From the New York Times opinion page:
Declare Racism a Public Health Emergency
It would be more than just a symbolic gesture.
By Abdullah Shihipar
Mr. Shihipar is a public health researcher who leads narrative projects and policy impact initiatives at the People, Place and Health Collective — a research laboratory in the department of epidemiology at the Brown University School of Public Health.
March 7, 2021
While Black and Latino people make up only 13 and 18 percent of the U.S. population, respectively, as of November they account for more than 50 percent of the country’s Covid-19 hospitalizations. In Los Angeles County, deaths among Latino people have increased more than 1,000 percent since November, nearly triple the rate for white residents. Native Americans have been nearly twice as likely as white people to die from Covid-19. The virus has killed a disproportionate number of Filipino nurses. To bring desperately needed relief to the communities of color that have been ravaged by the pandemic because of the effects of structural racism, the Department of Health and Human Services should declare racism a public health emergency...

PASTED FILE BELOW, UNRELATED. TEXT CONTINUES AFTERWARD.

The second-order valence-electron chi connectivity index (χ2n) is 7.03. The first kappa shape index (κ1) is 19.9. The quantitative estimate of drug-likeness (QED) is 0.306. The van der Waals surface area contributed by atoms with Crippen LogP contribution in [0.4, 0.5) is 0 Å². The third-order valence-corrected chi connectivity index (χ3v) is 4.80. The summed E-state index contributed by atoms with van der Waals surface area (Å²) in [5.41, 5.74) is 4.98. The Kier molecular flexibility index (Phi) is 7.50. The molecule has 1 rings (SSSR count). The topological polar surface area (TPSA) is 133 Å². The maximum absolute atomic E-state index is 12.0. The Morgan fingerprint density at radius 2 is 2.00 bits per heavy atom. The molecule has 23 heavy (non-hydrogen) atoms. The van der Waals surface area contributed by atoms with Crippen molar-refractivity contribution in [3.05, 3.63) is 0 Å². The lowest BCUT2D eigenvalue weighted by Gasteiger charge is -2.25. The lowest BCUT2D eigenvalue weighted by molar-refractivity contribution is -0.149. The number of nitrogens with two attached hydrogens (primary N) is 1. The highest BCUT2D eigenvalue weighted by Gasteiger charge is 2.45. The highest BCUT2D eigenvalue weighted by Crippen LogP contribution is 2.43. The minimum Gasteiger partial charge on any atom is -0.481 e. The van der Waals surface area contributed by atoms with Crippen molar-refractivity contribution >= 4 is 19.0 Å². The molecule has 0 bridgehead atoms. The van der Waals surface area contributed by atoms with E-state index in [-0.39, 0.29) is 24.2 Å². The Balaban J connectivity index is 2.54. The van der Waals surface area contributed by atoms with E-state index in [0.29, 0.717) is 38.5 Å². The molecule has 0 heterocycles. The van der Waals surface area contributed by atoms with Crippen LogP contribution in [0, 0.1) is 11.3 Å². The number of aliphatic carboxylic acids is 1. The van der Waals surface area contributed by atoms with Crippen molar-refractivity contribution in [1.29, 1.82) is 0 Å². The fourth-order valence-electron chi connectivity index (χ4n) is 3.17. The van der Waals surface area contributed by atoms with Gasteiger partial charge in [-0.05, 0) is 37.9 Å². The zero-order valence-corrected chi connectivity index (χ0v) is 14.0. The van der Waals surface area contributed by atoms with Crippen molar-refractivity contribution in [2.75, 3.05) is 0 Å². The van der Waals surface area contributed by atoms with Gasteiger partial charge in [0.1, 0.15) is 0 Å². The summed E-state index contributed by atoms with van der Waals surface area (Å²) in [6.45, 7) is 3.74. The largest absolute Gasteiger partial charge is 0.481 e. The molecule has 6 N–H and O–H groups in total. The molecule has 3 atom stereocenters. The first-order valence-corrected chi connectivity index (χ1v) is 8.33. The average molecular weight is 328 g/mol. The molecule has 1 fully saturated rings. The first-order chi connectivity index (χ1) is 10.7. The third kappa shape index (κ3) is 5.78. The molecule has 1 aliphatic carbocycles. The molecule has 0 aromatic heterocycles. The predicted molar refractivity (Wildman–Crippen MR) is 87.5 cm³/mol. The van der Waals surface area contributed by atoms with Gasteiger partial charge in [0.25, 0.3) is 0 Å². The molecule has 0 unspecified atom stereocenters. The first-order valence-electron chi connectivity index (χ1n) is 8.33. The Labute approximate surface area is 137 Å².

And of course, the disproportionately male share of Covid deaths is due to centuries of toxic femininity.
By the way, why doesn’t anybody give the black community credit for reducing their levels of Covid dramatically from the first wave to the third wave, by which point their death rate was no higher than the white rate?
It’s well known that structural racism is behind the massive disparities in Covid-19 infection, death and vaccination.
Was it Lenin or Stalin or both who used that shtick in prose: starting a sentence of pure ideological assertion with “As is well known …”?
By the way, the argument is more or less … if not contradictory then at least interesting:
Anyway, looking up Abdullah’s personal website, I see:
He has a B.Sc in Cell and Molecular Biology from the University of Toronto and a Masters of Public Health from Brown University. …
abdullah shihipar is a writer, designer, artist, researcher, etc
He currently leads Narrative Projects and Policy Impact initiatives at the People, Place & Health Collective (PPHC) at the Brown University School of Public Health.
He sounds like a huge disappointment to his entire extended family.